Home Health and vet Guttural pouch mycosis: Don’t pretend your nose is bleeding!

Guttural pouch mycosis: Don’t pretend your nose is bleeding!

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By Dimitri Kadic MVM DES DACVS-LA DECVS
Photography: Courtesy Equitom

Guttural pouch mycosis is a condition unfortunately known only to few horse owners. The disease is gradually becoming more and more common in our regions and is usually fatal if not diagnosed in time.

It is a fungal infection that affects the horse’s guttural pouches, eventually resulting in swallowing problems and an unstoppable fatal nosebleed.

Photo 1
Radiographic image of the head and throat in a horse. The
radiolucent black area demonstrates the guttural pouches.

What are guttural pouches?

Every horse has a pair of guttural pouches located on either side of the throat area. They are sac-like bulges of the Eustachian tube. This tube forms a connection between the throat and the ear in the horse. The pouches are thus filled with air and are clearly observable radiographically as a radiolucent area (Photo 1). Their function is controversial to date, but what is certain is that some very important structures run along or through these pouches.
Blood vessels: Some of the main arteries of the head run along the wall of the guttural pouches. The main artery (arteria carotis communis) starts from the heart and carries oxygen-rich blood along the neck to the head and brain. At the level of the head, the main artery splits into several large vessels that are part of the wall of the guttural pouches (arteria carotis interna, arteria carotis externa and the arteria maxillaris) (Photo 2).
Nerves: There are 12 head nerves that start from the brain stem to innervate various structures. Some of these head nerves (IX, X, XII) cross the guttural pouches and can cause typical nerve symptoms in cases of guttural pouch mycosis. The glossopharyngeal nerve (IX) innervates the tongue muscles and throat. The vagus nerve (X) is an important nerve that innervates enormous muscles such as the vocal cords and larynx. The hypoglossal nerve (XII) innervates the tongue, among other anatomic structures (Photo 2).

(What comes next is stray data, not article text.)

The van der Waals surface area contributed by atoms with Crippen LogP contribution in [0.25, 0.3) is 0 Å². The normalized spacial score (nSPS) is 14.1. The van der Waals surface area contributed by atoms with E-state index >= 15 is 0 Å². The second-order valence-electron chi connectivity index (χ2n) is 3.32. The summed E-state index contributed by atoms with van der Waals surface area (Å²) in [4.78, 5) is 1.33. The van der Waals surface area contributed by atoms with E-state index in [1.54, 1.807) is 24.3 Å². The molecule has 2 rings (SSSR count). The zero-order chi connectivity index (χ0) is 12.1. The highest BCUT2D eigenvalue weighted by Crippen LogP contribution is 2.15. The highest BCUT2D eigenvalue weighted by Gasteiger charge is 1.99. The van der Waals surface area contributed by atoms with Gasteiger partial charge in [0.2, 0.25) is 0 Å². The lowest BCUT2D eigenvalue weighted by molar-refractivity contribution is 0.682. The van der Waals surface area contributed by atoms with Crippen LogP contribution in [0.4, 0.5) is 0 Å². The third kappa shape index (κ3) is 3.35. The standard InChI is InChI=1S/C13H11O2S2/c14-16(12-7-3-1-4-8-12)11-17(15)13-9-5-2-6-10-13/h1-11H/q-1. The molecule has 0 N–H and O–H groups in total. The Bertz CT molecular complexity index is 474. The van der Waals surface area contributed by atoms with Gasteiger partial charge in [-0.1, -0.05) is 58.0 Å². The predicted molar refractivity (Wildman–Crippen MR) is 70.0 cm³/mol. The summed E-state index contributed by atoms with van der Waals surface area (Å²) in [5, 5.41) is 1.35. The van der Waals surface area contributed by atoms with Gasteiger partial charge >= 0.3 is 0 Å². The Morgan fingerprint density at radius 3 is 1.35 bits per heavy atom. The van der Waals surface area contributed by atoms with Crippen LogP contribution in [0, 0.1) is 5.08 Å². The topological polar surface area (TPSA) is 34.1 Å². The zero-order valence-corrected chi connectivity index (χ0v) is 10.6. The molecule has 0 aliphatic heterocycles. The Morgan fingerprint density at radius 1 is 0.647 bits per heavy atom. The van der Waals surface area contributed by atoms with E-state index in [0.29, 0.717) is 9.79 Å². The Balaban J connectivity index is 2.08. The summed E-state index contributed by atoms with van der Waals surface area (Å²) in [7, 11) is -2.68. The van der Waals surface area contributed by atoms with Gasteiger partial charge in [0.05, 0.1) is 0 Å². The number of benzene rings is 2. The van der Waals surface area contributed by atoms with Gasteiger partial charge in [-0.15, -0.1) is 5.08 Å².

In addition, some nerve centers of the autonomic nervous system (sympathetic ganglia) also lie in the vicinity of the guttural pouches.

Photo 2
Endoscopic image of a normal guttural pouch. The hyoid bone (stylohyoid) lies centrally in the pouch and divides the it into two
compartments (lateral and medial). On the right side of the
stylohyoid we see the artery (arteria carotis interna) that is most colonized by the fungus. Next to this artery we see a fold in which some important nerves are located.

Fungal infection

As the name suggests, guttural pouch mycosis is a condition in which a fungal infection manifests itself at the level of these pouches. A typical fungus, Aspergillus fumigatus, is often isolated. Although this fungus is widespread throughout the world, it only settles in the pouches under certain conditions. Nobody knows yet why certain horses are affected, but it seems that certain climatic factors play a role. Increasing temperatures in our region due to global warming could explain the higher prevalence of this deadly disease in recent years.
Aspergillus fungi, once established in the pouches, will seek a place where they can multiply optimally. Fungi like warm temperatures, and because there are large blood vessels in the guttural pouches, these are ideal nesting sites for the fungi. In addition, the arteries are also the ideal source of nutrients for the fungi. In most cases, the arteria carotis interna will be colonized by the Aspergillus (Photo 3 a and b, Photo 4).

Photos 3a and b Endoscopic image of an pouch with mild wall deterioration. We see a clear plaque-shaped fungal infection. In this case, there is no proximity to blood vessels or nerves.
Photo 3b
Photo 4 Very severe colonization of the air sac by fungus (Aspergillus). In this case, the entire anatomy of the guttural pouch is unrecognizable and no structure can be recognized.

Symptoms

Initially, the fungus will grow asymptomatically without being felt by the horse and without you as the horse owner noticing. This is precisely why this condition is so dangerous. Eventually, most horses get some nasal discharge. The problem is that numerous other rather harmless conditions such as sinusitis, pharyngitis, etc., can also be accompanied by nasal discharge as well so one is not immediately worried... To read the complete article you need to be a subscriber
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